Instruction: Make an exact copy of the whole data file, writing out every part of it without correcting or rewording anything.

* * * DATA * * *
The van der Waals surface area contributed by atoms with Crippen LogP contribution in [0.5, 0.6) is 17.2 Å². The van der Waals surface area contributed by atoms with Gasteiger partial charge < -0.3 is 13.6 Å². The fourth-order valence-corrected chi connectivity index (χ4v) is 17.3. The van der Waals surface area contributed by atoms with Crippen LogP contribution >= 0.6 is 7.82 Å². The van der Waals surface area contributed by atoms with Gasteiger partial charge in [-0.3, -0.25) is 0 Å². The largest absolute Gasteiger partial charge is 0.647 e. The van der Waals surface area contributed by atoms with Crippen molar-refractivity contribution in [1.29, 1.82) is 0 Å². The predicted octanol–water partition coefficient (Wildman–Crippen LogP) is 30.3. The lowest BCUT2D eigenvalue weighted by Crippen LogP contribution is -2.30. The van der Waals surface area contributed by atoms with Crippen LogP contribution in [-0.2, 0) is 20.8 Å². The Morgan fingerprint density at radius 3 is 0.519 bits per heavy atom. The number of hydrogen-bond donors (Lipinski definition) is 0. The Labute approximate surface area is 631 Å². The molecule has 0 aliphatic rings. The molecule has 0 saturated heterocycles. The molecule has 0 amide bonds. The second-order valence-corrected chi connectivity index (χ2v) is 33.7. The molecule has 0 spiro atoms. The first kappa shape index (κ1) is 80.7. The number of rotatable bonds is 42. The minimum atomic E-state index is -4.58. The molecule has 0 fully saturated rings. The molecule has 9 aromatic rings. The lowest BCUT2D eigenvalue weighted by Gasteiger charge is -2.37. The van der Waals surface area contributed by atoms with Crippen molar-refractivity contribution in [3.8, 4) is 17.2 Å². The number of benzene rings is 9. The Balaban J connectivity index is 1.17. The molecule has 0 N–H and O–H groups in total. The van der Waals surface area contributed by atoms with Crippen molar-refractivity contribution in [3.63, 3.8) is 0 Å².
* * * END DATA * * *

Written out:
The van der Waals surface area contributed by atoms with Crippen LogP contribution in [0.5, 0.6) is 17.2 Å². The van der Waals surface area contributed by atoms with Gasteiger partial charge < -0.3 is 13.6 Å². The fourth-order valence-corrected chi connectivity index (χ4v) is 17.3. The van der Waals surface area contributed by atoms with Crippen LogP contribution >= 0.6 is 7.82 Å². The van der Waals surface area contributed by atoms with Gasteiger partial charge in [-0.3, -0.25) is 0 Å². The largest absolute Gasteiger partial charge is 0.647 e. The van der Waals surface area contributed by atoms with Crippen molar-refractivity contribution in [1.29, 1.82) is 0 Å². The predicted octanol–water partition coefficient (Wildman–Crippen LogP) is 30.3. The lowest BCUT2D eigenvalue weighted by Crippen LogP contribution is -2.30. The van der Waals surface area contributed by atoms with Crippen LogP contribution in [-0.2, 0) is 20.8 Å². The Morgan fingerprint density at radius 3 is 0.519 bits per heavy atom. The number of hydrogen-bond donors (Lipinski definition) is 0. The Labute approximate surface area is 631 Å². The molecule has 0 aliphatic rings. The molecule has 0 saturated heterocycles. The molecule has 0 amide bonds. The second-order valence-corrected chi connectivity index (χ2v) is 33.7. The molecule has 0 spiro atoms. The first kappa shape index (κ1) is 80.7. The number of rotatable bonds is 42. The minimum atomic E-state index is -4.58. The molecule has 0 fully saturated rings. The molecule has 9 aromatic rings. The lowest BCUT2D eigenvalue weighted by Gasteiger charge is -2.37. The van der Waals surface area contributed by atoms with Crippen molar-refractivity contribution in [3.8, 4) is 17.2 Å². The number of benzene rings is 9. The Balaban J connectivity index is 1.17. The molecule has 0 N–H and O–H groups in total. The van der Waals surface area contributed by atoms with Crippen molar-refractivity contribution in [3.63, 3.8) is 0 Å².